The sight of thousands of European Union flags at the Last Night of the Proms has prompted outrage from Brexiters and a call for the BBC to investigate.
Those waving the EU flag in the Royal Albert Hall appeared to outnumber those waving the union flag at the event, which is usually a patriotic display, following a campaign by pro-Europeans.
The spectacle of so many EU flags being waved as the hall belted out Rule, Britannia! provoked disgust from leading Eurosceptics.
Harvey Proctor, a former Conservative MP, said it was a “disgraceful” display and called for an inquiry by the BBC, which organises and broadcasts the Proms.
In a post on X, formerly known as Twitter, he said: “BBC must investigate how so many EU flags were waved & on display at The Last Night of the Proms. Disgraceful & misguided BBC messing up a British tradition; a political gesture which would make Sir Henry Wood turn in his grave. Utterly vulgar & wrong. Rule Britannia, not Rule EU!”
Isabel Oakeshott, the journalist and rightwing commentator, also posted on X, saying: “The Last Night of the Proms appears to be a seething mass of remainers. Can’t wait for Rule Britannia.”
Nile Gardiner, a former aide to Margaret Thatcher and a contributor to the Daily Telegraph, posted: “Ironic to see some of the audience at The Last Night of the Proms waving EU flags while singing Rule Britannia. Rule Britannia represents freedom, sovereignty, and self-determination, all absent in the European Union. Thank God for Brexit.”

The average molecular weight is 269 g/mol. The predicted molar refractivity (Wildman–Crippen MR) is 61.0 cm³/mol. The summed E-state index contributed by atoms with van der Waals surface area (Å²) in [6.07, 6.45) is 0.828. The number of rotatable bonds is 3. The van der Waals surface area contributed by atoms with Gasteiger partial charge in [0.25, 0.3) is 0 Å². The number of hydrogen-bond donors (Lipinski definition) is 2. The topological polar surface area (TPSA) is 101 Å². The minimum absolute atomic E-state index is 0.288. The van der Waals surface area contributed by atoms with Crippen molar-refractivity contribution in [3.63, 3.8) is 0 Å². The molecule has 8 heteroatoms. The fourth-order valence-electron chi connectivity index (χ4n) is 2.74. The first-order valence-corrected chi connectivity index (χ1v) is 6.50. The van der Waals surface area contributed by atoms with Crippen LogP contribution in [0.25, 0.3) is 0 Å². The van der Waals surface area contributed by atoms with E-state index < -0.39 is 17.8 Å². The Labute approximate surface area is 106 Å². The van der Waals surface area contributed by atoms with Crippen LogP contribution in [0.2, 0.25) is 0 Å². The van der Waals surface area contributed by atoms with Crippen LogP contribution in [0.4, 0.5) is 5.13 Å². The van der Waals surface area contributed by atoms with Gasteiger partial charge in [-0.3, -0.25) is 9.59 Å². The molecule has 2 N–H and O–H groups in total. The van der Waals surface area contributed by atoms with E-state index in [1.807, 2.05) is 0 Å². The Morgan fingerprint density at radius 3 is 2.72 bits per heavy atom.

The spectacle was hailed as a success by a pro-European group of music lovers called Thank EU For The Music who organised the display and said they handed out thousands of EU flags outside the Albert Hall.
In a Facebook post, it said the the display sent a “powerful signal to the world that Britain wants back IN!”
In an open letter to Tim Davie, the BBC’s director general, the group said the stunt was a demonstration against Brexit.
“Tens of thousands of music lovers have taken our free European flags into the Royal Albert Hall for each Last Night of the Proms in solidarity with musicians who feel (like countless others) the destructive impact of Britain’s recent isolation from Europe,” it said.
It said it was keen to emphasis the “European and internationalist values of art and culture”.
The letter added: “We appreciate that the BBC strives to avoid controversy at all costs, but would gently point out that in doing so you might on occasion have chosen reticence rather than objectivity with regards to editorial policy on Brexit matters.
“I’m sure it cannot have escaped your attention that the artistic endeavours on stage now happen despite, not because of, the limitations that Britain’s departure from the European Union have imposed on the creative industries.”
Saturday’s Last Night of the Proms was the first full event since before the pandemic. Last year’s event was cancelled following the death of the queen.